While certain instances in the Bible describe mystical experiences, I see no evidence anywhere of God sanctioning man-initiated mysticism. Legitimate mystical [supernatural] experiences were always initiated by God to certain individuals for certain revelations and was never based on a method for the altering of consciousness. In Acts 11:5, Peter fell into a trance while in prayer. But it was God, not Peter, who initiated the trance and facilitated it.
By definition, a mystic, on the other hand, is someone who uses rote methods in an attempt to tap into their inner divinity. Those who use these methods put themselves into a trance state outside of God’s sanction or protection and thus engage in an extremely dangerous approach. Besides, nowhere in the Bible are such mystical practices prescribed. For instance, the Lord, for the purpose of teaching people a respect for His holiness and His plans, instated certain ceremonies for His people (especially in the Old Testament). Nonetheless, Scripture contains no reference in which God promoted mystical practices. The gifts of the Spirit spoken of in the New Testament were supernatural in nature but did not fall within the confines of mysticism. God bestowed spiritual gifts without the Christian practicing a method beforehand to get God’s response.
Proponents of contemplative prayer would respond with, What about Psalms 46:10? “Be still, and know that I am God.” This verse is often used by those promoting contemplative prayer. On the surface, this argument can seem valid, but once the meaning of “still” is examined, any contemplative connection is expelled. The Hebrew meaning of the word is to slacken, cease, or abate. In other words, the context is to slow down and trust God rather than get in a dither over things. Relax and watch God work. Reading the two verses just before Psalms 46:10 puts it in an entirely different light from that proposed by mystics:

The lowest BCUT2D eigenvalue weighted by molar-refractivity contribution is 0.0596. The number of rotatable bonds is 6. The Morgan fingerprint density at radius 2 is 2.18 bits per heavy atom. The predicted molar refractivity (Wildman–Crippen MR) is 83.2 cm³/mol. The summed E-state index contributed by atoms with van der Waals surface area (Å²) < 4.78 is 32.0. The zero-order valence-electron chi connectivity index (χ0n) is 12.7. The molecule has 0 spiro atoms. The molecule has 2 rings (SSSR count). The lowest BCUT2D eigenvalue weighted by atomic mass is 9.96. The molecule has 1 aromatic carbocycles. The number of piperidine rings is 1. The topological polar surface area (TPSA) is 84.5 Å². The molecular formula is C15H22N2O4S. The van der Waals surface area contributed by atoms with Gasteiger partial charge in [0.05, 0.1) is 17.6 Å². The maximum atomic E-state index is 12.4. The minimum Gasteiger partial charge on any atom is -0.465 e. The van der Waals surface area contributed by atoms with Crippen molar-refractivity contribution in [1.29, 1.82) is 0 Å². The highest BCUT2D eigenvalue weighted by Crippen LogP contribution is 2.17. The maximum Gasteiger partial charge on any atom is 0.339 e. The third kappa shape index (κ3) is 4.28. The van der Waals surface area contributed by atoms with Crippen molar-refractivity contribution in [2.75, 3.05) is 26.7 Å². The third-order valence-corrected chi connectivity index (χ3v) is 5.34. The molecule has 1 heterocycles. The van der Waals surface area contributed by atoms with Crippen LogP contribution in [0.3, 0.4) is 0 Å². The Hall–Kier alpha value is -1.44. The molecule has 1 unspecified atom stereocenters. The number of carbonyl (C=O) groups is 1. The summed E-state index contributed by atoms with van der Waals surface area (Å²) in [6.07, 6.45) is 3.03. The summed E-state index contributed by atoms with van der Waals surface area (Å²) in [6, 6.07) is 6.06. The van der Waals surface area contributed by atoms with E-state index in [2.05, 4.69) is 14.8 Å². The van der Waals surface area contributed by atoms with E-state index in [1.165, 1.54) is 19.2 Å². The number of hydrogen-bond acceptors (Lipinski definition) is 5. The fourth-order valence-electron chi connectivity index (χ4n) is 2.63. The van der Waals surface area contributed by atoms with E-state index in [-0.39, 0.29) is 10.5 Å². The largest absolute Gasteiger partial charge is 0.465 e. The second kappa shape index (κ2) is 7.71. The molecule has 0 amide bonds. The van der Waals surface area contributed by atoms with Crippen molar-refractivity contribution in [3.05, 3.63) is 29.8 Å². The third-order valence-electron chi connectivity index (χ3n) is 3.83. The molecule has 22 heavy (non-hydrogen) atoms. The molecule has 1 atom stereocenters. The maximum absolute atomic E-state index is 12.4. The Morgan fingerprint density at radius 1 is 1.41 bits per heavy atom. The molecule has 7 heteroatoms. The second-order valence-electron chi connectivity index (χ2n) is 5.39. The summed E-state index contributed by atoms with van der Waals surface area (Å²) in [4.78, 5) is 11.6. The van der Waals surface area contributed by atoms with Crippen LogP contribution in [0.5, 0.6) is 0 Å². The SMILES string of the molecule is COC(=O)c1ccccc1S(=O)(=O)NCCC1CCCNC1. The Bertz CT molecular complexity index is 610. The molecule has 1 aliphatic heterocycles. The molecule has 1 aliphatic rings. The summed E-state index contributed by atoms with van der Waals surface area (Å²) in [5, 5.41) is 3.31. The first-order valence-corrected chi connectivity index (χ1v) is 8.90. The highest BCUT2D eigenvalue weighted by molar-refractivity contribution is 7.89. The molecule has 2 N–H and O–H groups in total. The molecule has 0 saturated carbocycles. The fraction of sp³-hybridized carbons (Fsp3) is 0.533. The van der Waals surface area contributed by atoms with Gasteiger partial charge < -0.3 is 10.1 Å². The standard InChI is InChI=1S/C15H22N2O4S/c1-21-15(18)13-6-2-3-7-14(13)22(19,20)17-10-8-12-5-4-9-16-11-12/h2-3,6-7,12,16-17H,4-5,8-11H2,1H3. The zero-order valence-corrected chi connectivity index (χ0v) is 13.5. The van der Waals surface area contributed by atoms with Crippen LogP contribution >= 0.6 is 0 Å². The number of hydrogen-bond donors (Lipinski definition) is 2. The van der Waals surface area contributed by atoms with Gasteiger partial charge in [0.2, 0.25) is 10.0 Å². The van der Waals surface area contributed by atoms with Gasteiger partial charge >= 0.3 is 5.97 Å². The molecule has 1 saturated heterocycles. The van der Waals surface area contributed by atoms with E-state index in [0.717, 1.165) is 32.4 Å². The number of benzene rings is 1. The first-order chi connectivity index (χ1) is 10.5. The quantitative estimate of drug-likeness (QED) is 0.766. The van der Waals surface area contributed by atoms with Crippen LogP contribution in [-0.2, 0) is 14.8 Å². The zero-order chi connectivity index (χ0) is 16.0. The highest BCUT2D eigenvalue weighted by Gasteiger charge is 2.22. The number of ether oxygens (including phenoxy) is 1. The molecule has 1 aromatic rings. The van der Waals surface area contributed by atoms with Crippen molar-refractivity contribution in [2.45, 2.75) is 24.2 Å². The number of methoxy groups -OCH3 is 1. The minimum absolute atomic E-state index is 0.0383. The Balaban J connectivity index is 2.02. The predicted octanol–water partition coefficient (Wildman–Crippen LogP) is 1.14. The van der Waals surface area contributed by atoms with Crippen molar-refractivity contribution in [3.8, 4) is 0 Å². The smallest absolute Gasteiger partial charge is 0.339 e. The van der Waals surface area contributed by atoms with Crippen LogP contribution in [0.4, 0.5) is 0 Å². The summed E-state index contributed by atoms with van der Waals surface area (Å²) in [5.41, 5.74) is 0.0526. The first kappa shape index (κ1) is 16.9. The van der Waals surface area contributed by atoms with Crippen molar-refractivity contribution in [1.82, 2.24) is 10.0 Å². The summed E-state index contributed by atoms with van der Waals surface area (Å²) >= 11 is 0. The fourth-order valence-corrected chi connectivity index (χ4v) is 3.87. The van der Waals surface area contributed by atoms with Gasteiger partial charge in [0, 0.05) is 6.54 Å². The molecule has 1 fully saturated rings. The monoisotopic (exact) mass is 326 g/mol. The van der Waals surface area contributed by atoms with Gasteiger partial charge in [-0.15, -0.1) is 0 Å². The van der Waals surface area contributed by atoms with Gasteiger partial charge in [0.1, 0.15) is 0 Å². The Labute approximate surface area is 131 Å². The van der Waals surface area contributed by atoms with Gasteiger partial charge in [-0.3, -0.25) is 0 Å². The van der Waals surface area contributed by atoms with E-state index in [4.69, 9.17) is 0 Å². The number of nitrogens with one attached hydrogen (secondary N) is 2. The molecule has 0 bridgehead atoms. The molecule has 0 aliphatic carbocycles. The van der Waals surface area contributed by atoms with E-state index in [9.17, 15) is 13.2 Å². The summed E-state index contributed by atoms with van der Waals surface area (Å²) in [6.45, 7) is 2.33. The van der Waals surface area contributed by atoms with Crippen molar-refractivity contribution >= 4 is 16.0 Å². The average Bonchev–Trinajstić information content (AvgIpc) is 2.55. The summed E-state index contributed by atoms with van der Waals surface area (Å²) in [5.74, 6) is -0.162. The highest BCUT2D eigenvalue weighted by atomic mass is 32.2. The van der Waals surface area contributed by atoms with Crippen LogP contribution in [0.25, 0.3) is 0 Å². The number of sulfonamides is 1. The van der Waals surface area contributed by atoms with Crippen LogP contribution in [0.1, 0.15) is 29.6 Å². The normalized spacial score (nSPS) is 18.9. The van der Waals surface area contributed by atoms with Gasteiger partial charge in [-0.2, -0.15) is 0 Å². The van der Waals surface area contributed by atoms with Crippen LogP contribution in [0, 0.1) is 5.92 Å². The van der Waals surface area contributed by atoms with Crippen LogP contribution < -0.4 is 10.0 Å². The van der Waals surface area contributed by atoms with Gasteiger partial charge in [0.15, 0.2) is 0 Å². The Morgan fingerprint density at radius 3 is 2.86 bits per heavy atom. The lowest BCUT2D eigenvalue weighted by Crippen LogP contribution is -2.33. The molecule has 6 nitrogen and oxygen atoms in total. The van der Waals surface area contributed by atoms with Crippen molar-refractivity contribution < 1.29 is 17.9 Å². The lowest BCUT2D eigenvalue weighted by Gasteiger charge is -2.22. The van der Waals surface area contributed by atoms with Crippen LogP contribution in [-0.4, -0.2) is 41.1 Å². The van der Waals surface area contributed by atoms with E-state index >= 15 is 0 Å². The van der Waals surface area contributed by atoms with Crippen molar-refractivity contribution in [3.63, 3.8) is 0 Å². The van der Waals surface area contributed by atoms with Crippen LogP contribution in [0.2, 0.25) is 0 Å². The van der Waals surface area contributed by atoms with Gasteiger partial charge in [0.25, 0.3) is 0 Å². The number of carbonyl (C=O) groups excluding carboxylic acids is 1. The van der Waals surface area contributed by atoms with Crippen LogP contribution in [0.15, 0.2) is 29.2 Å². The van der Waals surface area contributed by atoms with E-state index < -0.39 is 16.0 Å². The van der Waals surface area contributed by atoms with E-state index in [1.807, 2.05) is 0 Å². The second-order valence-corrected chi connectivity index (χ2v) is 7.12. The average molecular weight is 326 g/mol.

Come, behold the works of the LORD, what desolations he hath made in the earth. He maketh wars to cease unto the end of the earth; he breaketh the bow, and cutteth the spear in sunder; he burneth the chariot in the fire. Be still, and know that I am God: I will be exalted among the heathen, I will be exalted in the earth.
This isn’t talking about going into some altered state of consciousness!
It should also be pointed out that being born again, in and of itself, is mystical. But it is a direct act of God, initiated by Him—the Holy Spirit has regenerated the once-dead spirit of man into a living spirit through Christ. Yet, we notice that even in this most significant of experiences when one is “passed from death unto life” (John 5:24), God accomplishes this without placing the individual in an altered state of consciousness.